Subiaco Academy Headmaster David Wright said he was not surprised by the NCEA’s report.
“Catholic Schools stayed open and were better equipped to pivot when (it was) necessary to do so,” he said. “We had multiple days and weeks when our teachers held in-person learning while synchronously using Google classroom for those students in isolation or quarantine. It was truly amazing.”
Support from student’s families was critical to their success.
“Through a very robust communication plan, our families were ‘all in’ and understood our goal of staying open for in-person learning” he said.
Wright said the only troublesome area for Subiaco Academy through the pandemic has been math.
“As the curriculum is more linear in this subject, it makes sense that even a slight interruption in learning will have a lingering effect,” he said.
Amber Bagby, principal of Our Lady of the Holy Souls School in Little Rock, said schools are also dealing with social and emotional repercussions of the pandemic, especially in elementary grades.
“When you have 4-year-olds that were homebound during the developmental years of building social skills, you have some work to do,” she said.
Bagby said the community-focused nature of Catholic schools was “a critical variable.”
“I strongly feel that that component alone is what makes us stand apart from our public schools at all times,” she said. “When teachers know the families and their hurdles, they are more equipped to meet the students where they are. As a community we take care of each other."
Lee Ann Owen, principal of St. Mary School in Paragould, said student performance was impacted by the pandemic in spring 2020 but recovered quickly the following school year.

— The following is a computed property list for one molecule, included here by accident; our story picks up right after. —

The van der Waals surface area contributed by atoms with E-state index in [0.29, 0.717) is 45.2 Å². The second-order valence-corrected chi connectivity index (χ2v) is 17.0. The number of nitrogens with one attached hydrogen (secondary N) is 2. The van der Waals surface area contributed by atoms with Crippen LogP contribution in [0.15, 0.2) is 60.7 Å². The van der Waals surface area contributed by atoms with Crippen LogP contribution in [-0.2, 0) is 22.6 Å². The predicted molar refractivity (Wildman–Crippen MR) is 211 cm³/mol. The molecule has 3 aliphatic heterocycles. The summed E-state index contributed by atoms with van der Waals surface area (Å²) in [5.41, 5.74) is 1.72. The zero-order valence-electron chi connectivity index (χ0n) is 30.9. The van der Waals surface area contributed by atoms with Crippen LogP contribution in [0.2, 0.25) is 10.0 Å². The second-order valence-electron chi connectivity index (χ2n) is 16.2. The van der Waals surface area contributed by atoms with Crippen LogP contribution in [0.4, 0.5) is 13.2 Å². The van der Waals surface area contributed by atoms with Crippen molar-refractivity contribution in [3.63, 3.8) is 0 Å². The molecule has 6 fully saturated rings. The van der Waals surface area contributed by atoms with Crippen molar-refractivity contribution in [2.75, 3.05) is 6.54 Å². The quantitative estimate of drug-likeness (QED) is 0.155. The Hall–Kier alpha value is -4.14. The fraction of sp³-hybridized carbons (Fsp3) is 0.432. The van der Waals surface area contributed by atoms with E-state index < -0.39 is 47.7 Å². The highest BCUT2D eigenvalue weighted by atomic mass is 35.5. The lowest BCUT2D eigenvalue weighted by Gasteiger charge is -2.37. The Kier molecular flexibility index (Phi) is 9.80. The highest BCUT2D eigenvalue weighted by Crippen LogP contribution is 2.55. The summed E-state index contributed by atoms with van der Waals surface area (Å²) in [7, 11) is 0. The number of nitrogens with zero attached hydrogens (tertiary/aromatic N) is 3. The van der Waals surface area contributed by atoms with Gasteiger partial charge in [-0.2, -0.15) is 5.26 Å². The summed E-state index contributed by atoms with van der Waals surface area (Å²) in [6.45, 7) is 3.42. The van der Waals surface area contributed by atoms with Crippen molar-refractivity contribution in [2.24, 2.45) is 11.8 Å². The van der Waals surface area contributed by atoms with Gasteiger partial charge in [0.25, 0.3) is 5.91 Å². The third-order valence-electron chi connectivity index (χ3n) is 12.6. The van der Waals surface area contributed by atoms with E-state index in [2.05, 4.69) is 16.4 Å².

“We returned to face-to-face learning and did not offer a virtual option,” she said. “This helped a lot in keeping instruction consistent. My faculty was very helpful in keeping the learning gap to a minimum. They went above and beyond to tutor and reteach when it was needed.”
Another bright spot in the NAEP and NCEA reports is that for the first time in two decades, enrollment in Catholic schools across the United States increased by 62,000.
Catholic schools in Arkansas saw a 2 percent increase in enrollment, growing from 6,320 in the 2021-2022 school year to 6,451 students this year, Hall said.
“I believe the Catholic schools’ increased enrollment was partly from what parents were sharing with other parents of what our schools were doing during the uncertain times,” she said.
Hall credits not only schools’ staffs but also parents for navigating the pandemic successfully.
“The parents, especially the ones with younger children, often had to help their children log on to devices and help more than in a normal school year,” she said, “but everyone was adjusting and making the best of the time.”
“We were blessed to have come through that tough time,” House said. “We learned that we could do hard things that we didn't know we could do. I am grateful that we are on the other side of the pandemic, and I hope we never have to go through anything like that again.”